***This post is from 2011. Please visit the MAIN PAGE to see the latest forecasts for January 2012.
Today’s update is a brief one, with a short discussion focusing on the Thursday-Friday storm. The 5-Day Forecast was updated for the area except for Long Island/S CT.
Tomorrow And Thursday: Cooling Down
While the storm is exiting the area, the cold isn’t moving in just yet. The cold is expected to move in by tomorrow night with some precipitation expected for the area tonight into tomorrow morning, with high temperatures tomorrow in the mid 30s to lower 40s across the area. Thursday will be a colder day as a cold air mass moves into the region once again, with high temperatures in the mid 20s to lower 30s across the area.
Thursday Night – Friday Storm: Uncertainty Continues
Yesterday, I mentioned how there are three possible scenarios, one of them bringing a big snowstorm to the west/north of the area and a wintry mix along the Interstate 95 corridor, another one of them bringing a significant snowstorm from the area into parts of New England, and another scenario where the storm intensifies too late and we see a widespread light to moderate snow event across the region. Today’s models are still showing this uncertainty, though the western scenario that would bring a wintry mix for the area is unlikely at this time.
It appears that at this time, the main split is between a solution that would bring a significant snowstorm to the area and a solution where the storm intensifies too late, with a widespread light to moderate snow, though a western solution still cannot be ruled out. With every model consistently showing at least some snow, I have decided to include a 100% chance of snow in the 5-Day Forecast, as it still appears that at least some light snow should fall.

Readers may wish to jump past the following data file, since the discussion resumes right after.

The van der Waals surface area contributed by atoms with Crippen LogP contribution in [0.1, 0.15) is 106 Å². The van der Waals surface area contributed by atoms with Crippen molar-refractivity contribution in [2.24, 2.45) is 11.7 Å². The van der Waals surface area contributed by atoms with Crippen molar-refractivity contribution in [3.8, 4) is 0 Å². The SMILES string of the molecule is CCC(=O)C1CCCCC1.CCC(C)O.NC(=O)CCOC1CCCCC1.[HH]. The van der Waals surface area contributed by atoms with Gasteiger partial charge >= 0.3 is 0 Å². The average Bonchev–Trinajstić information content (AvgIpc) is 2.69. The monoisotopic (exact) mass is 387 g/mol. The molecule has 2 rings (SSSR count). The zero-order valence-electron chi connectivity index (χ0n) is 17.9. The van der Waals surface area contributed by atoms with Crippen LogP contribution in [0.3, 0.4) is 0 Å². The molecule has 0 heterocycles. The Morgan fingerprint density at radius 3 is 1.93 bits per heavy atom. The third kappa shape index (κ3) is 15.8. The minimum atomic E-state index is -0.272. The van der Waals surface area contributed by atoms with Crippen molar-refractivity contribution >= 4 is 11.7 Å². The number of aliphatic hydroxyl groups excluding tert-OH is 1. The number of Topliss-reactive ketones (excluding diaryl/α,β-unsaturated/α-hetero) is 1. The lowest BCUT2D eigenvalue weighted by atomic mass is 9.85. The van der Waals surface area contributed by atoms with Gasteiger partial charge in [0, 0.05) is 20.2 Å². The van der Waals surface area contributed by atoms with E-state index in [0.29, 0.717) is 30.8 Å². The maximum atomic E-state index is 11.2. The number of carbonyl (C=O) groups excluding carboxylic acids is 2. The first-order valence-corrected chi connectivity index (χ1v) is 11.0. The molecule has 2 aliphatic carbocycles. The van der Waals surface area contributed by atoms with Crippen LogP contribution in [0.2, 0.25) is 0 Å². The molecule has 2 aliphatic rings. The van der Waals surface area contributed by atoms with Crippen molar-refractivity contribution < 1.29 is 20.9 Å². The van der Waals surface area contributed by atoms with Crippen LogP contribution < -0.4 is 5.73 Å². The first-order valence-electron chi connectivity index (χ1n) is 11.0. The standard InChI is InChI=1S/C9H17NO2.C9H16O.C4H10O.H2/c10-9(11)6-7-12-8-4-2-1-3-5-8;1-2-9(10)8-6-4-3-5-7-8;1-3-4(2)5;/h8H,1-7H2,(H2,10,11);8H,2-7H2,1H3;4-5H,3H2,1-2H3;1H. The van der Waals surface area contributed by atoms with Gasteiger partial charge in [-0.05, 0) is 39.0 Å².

We have seen several different solutions today, with the NAM the most extreme at first, bringing a widespread 8-10+ inch snowstorm to the area and its latest run bringing at least 3-6 inches for the area. The SREF has been showing a further northwest and snowier solution, the GFS is showing a moderate snowstorm, and the ECMWF model is showing a weaker and drier solution. Due to the uncertainty, I decided to wait until tomorrow before going into forecasting snow accumulations and adding alerts, though there is at least some idea on what could happen. This storm is expected to move quickly, not lasting much more than 12 hours, preventing high snow accumulations well over a foot, though it still appears that the area will likely see accumulating snowfall with the drier solutions. It appears at this time that with the snowier solutions, a maximum snow potential of 8 to 12 inches may be possible, with a minimum of 1 to 3 inches, though this range should likely be narrowed down by tomorrow.
With all of the uncertainty, it is still too early to determine whether this will be a significant snowstorm for the area or not, though there is the potential for a snowstorm with at least 4 or more inches to affect the area between Thursday night and Friday afternoon. Stay tuned for more information on this storm over the next few days.